Dianne Hayter explains why the spotlight is now very firmly on the practices of letting agents
Labour’s commitment to give rights to consumers was reinvigorated recently in Ed Miliband’s Fabian Society speech, when he highlighted the importance of a better deal for tenants in the private rented sector. This is a sector currently comprising 17% of housing stock but likely to rise to 20% by the time of the next general election. 3.6 million people rent privately, with two thirds of them going through letting agents.
Ed called in particular for an end to families being ripped off by letting agents – along the lines of amendments I moved last week to the Enterprise & Regulatory Reform (ERR) Bill. These are being given added impetus today in the Commons when Labour MPs will call for letting and managing agents to up their game by having a complaints procedure, professional indemnity insurance and to join a redress scheme.
My ERR Bill amendments got widespread support in the Lords, including from Lord Deben (former Tory Minister John Selwyn Gummer) who, quite rightly, said that this was not an issue of regulation but one instead about consumer rights: “It is the possibility of a consumer having a perfectly reasonable way of ensuring that they get fair do's”. With his support, and that of others across the House, we should be able to amend the Bill at Report stage, such that all letting and managing agents must belong to an Ombudsman Scheme (as is already the case for estate agents), and that the Office of Fair Trading (OFT) is able to ban those who act improperly.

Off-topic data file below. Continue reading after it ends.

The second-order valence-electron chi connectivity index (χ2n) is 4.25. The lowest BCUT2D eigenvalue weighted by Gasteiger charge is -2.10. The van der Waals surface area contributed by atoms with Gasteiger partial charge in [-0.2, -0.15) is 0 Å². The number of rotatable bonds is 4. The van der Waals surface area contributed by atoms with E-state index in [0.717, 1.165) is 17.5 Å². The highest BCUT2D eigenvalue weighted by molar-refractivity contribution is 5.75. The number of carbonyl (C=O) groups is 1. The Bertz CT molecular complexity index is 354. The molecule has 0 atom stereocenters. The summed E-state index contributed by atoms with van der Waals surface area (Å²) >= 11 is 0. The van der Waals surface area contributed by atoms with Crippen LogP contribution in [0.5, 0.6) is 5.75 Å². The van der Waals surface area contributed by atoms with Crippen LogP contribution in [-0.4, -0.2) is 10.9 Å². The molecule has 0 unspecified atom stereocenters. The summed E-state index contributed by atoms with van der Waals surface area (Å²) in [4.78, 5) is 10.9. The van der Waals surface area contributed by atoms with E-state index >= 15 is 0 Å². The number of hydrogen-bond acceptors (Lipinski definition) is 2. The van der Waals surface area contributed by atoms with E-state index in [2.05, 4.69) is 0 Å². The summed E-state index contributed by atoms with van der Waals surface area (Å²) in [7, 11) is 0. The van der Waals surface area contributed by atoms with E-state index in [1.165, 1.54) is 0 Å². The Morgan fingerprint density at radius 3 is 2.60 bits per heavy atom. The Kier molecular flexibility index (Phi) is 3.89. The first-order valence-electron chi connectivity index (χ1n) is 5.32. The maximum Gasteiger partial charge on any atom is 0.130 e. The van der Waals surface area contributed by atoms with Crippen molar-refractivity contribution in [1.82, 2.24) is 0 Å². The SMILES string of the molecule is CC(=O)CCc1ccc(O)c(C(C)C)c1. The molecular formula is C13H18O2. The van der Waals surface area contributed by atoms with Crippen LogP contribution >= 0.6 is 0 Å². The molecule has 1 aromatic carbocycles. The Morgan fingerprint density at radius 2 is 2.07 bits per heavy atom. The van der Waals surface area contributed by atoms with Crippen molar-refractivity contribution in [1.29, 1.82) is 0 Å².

In Opposition, Conservative MP Mark Prisk moved near identical amendments. As Mr Prisk is now the Housing Minister, we await the government’s response with interest. During the Financial Services Bill, Ministers resisted our attempts to improve consumer protection, defeating by 3 votes my amendment to force the industry to sign up to a Code of Conduct; and by doing so, dismissing notions that those who look after our money should have a duty to put consumers’ interests first. In the ERR Bill, they have refused to countenance our call for a Consumer Panel to advise the new Competition and Markets Authority.
When push comes to shove, it is clear that Ministers’ priorities are with the producers or service providers over the customers. But in this instance, it is not a question of users (tenants or landlords) against the industry. My amendments are strongly supported by the Association representing letting agents, and by the Chartered Institute of Housing, the British Property Federation, Royal Institute of Chartered Surveyors, the Federation of Private Residents Association, the National Association of Estate Agents, the Southern Landlords Association, the Institute of Residential Property Management, and the Association of Residential Managing Agents. And they also have the support of organisations such as Which? and Shelter, along with the two Ombudsmen Schemes, fed up with not being able to hear complaints against those 40% of letting agents which refuse to join such a scheme.
Unsurprisingly, it is the good agents who voluntarily belong to a Redress Scheme and the problem ones who will only respond to legislation. There is a real mischief at the moment in that any Estate Agent banned by the OFT can open up the next day as a Letting Agent – dealing often with far more vulnerable customers and, unlike Estate Agents, handling client money.
Consumer rights are vital to a fair society. The question now is whether the government will come alongside Labour on this measure?
Baroness Dianne Hayter speaks for Labour on consumer affairs issues in the House of Lords
Published 23rd January 2013